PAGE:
All Australian governments come to office with a deep admiration for the Oz military and some apprehension about the Department of Defence.
Politicians embrace the uniform but worry about the organisation. After some time in office, the mystique of the slouch hat is confirmed; the men and women who salute are as impressive as their reputation.
The Defence Department, though, is a big beast that doesn’t become more lovable by close association. Apprehension shifts towards frustration and even anger.
The big beast is tasked with doing many things that are expensive, tough and complex. Big dollars. Big degree of difficulty.
Ministers are in the power game; they’re in it to make things happen, not have things happen to them — or happen extremely slowly, if at all. Ministers push and pull at the beast and coax and cajole, yet not much seems to shift.
Another dimension of this is that Defence’s mission is to see that catastrophic things don’t happen. The beast gets fed huge amounts of cash, and what happens?
No war on our shores. Tick. National security. Tick. Trouble is, Australian voters tick defence as a given — a core mission that’s a minimum competency. Defence is what any government is expected to deliver while voters get on with their lives.
If Defence does its job, nothing happens. And governments know they don’t get much credit from voters for what doesn’t happen. Ministers have to tend and feed the beast, but fret about what they get in return.
The politics of this is delicate. Cabinet can’t be seen to be mean to the Defence Department, for fear of accusations about mistreating the military and risking national security. The slouch hat is a potent symbol that provides much bureaucratic cover.
Mostly, the beastly frustrations are muted. When a minister does roar (usually after leaving office), the steam and smoke can be impressive. A notable vent was by Australia’s longest-serving treasurer, Peter Costello, who was in office from 1996 to 2007. All those years feeding dollars to the beast gave Costello an intimate knowledge of its foibles and temperament. He was not impressed.
Costello devoted a page of his memoirs to denouncing Defence as the despair of the cabinet’s expenditure review committee. Costello wrote that Defence planners had such a poor grip on their budget submissions they could not explain the details to their own ministers.
When I first became Treasurer, Defence would not even itemise its Budget submissions or state where the funds were being spent. It used to insist on a global budget which, if the Government agreed to it, would enable the department to allocate funds between projects as it saw fit.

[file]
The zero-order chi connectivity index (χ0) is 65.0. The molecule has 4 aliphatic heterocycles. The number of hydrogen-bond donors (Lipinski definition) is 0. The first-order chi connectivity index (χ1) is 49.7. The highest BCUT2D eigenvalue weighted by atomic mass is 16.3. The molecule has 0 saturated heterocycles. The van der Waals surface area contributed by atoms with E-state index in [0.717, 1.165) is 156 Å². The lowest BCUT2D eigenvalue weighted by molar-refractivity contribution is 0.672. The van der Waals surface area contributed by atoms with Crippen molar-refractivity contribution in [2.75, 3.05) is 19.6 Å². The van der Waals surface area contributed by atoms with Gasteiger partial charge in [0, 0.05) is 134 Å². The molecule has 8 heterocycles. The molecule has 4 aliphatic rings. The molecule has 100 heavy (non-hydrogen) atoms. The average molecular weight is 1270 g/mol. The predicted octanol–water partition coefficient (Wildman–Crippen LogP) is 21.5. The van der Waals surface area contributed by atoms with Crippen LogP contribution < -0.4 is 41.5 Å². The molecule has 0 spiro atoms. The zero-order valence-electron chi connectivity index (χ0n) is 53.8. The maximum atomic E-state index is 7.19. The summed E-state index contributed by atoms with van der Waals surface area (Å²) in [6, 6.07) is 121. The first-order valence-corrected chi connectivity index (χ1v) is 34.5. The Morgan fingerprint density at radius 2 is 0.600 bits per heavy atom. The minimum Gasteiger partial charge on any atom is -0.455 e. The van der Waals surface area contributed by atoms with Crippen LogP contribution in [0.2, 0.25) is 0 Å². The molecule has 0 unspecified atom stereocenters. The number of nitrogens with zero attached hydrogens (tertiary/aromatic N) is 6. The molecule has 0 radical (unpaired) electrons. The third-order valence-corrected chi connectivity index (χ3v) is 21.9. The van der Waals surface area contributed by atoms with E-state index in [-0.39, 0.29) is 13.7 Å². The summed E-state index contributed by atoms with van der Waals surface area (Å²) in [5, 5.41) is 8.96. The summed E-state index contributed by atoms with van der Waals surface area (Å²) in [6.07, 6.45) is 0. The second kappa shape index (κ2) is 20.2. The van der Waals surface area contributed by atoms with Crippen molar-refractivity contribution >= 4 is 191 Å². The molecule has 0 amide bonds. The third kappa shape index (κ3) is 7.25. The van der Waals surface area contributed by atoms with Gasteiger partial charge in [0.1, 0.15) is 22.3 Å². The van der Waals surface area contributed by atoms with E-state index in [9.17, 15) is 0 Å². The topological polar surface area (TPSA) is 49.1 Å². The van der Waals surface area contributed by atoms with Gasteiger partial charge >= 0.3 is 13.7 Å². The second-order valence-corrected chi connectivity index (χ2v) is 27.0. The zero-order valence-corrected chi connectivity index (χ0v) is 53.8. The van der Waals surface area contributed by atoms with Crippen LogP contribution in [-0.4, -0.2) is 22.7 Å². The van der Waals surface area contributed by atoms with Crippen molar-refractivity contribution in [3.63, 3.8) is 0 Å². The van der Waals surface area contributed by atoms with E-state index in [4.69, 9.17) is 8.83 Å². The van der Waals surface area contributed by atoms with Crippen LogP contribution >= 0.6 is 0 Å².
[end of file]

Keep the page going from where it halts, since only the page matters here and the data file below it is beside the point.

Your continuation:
In listing projects for capital acquisition, he says, Defence never allowed for depreciation or, in some cases, for repairs. The problem was compounded by the five defence ministers who served during the Howard era. ‘They did not have time to really get on top of all the ins and outs.’ The shuffles at the top mirrored the military custom of having officers change chairs every couple of years.
There is a high turnover of people in the various Defence hierarchies. All the services protect their own areas. Every step in achieving more efficiency involved a tussle over whether or not the central Government was entitled to a line-by-line disclosure of how Defence spent its budget.
Costello writes that his longevity meant that he had a better recall of the history of some acquisitions than those who turned up to make submissions.
Defence is now making disclosures on a scale it has never done previously. After eleven and a half years I had a handle on all this simply because I had been involved in these decisions for longer than any of the Defence chiefs. I could actually remember the reasons why we had decided on certain acquisitions. They had to rely on the oral traditions passed down the chain of command. I was able to remind the Defence chiefs of previous undertakings they had given about containing costs.
Usually, as Costello notes, it’s governments and ministers that don’t remember past problems and solutions. The big beast is supposed to have the advantage of a long memory.
A few things have shifted, but beasts are slow to change their nature, much less their spots. Consider the simple question of whether Defence has even evolved to be one beast, or is still just a herd of them. This is a Canberra conundrum that’s galloped around the parliamentary triangle for decades.
To be continued …
This article was republished from The Strategist.